Cross Stitch Panel Pillows with Mitered Fabric Framing

Cross Stitch Panel Pillows with Mitered Fabric Framing

My sister, Sariah, and I are both talented sewists, though we tend to focus on sewing different types of things.

My sister, Sariah, and I are both talented sewists, though we tend to focus on sewing different types of things.

My sister, Sariah, and I are both talented sewists, though we tend to focus on sewing different types of things (however we both are unified in our love of quilting!). While my sister can sew entire outfits in mere hours, I don’t have the handmade clothing gene. Instead, I do pillows, cushions, drapes and other marine and home décor. Because our talents diverge, sometimes we collaborate. I will often send fabric to her and she will sew Halloween costumes for my girls, whereas, she will send me something like these two beautiful cross stitch panels, and I will turn them into decorative pillows.

Because cross stitch fabric is fairly sturdy, I used white canvas duck to match the fabric thickness.

Because cross stitch fabric is fairly sturdy, I used white canvas duck to match the fabric thickness.

Sariah had purchased 16″ x 16″ pillow forms for these so I needed to add some fabric onto the bottom of each cross stitch panel to make them into large enough fabric squares for the pillows. Because cross stitch fabric is fairly sturdy, I used white canvas duck to match the fabric thickness.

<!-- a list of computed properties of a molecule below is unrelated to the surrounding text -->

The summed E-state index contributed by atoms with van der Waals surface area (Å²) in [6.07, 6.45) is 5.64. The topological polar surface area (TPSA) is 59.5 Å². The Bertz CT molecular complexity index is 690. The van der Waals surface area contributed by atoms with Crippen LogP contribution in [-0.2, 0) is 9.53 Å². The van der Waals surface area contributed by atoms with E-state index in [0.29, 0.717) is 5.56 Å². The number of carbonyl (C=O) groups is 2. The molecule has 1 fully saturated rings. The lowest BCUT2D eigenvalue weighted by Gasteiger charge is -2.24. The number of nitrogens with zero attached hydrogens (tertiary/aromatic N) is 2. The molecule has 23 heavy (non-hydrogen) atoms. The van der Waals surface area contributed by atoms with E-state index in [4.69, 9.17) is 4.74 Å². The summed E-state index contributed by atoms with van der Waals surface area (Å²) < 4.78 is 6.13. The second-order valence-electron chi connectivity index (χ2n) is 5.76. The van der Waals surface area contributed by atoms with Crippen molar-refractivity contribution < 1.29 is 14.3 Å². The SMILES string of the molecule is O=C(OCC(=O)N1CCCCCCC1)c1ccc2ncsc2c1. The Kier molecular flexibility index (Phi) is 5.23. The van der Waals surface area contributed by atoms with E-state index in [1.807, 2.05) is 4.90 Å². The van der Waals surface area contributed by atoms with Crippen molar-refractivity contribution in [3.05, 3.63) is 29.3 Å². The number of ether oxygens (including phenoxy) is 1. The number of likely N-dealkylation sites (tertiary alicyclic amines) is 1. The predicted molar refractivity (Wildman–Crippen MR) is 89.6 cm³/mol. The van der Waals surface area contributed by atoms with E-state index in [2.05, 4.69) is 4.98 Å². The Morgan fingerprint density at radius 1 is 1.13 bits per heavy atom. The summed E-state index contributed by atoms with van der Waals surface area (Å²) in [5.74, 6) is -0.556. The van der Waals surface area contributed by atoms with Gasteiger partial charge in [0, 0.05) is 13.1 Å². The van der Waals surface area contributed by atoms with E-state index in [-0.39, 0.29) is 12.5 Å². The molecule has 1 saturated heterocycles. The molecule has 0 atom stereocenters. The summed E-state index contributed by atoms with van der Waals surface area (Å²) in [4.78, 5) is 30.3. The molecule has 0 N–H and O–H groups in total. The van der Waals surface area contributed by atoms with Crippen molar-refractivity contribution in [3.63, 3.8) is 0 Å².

Next up was taking a look at the fabric she had sent.

Next up was taking a look at the fabric she had sent.

Next up was taking a look at the fabric she had sent. She told me I could be as creative as I’d like and as soon as I saw her talented cross stitching, I knew I wanted to frame each one and to make sure the corners were mitered.

I assigned green to one of the dolls and blue to the other.

I assigned green to one of the dolls and blue to the other.

I assigned green to one of the dolls and blue to the other. Both panels got dots for the outer edging. Once I’d sewn the dots and blue and the dots and green into cohesive strips, I meticulously sewed the strips around all four sides of the dolls’ squares.

I only stitched around the actual cross stitching, leaving the rest of the fabric loose on all four sides like this.

I only stitched around the actual cross stitching, leaving the rest of the fabric loose on all four sides like this.

I only stitched around the actual cross stitching, leaving the rest of the fabric loose on all four sides like this.

Next I hand folded the top and bottom panels back, using my fingers to crease the fabric exactly on the mitered corners, where each fabric strip met the next one.

Next I hand folded the top and bottom panels back, using my fingers to crease the fabric exactly on the mitered corners, where each fabric strip met the next one.

Next I hand folded the top and bottom panels back, using my fingers to crease the fabric exactly on the mitered corners, where each fabric strip met the next one.

Once I was sure I’d nailed it, I ironed the panels and then trimmed off the extra fabric from all the strips.

Once I was sure I’d nailed it, I ironed the panels and then trimmed off the extra fabric from all the strips.

Once I was sure I’d nailed it, I ironed the panels and then trimmed off the extra fabric from all the strips.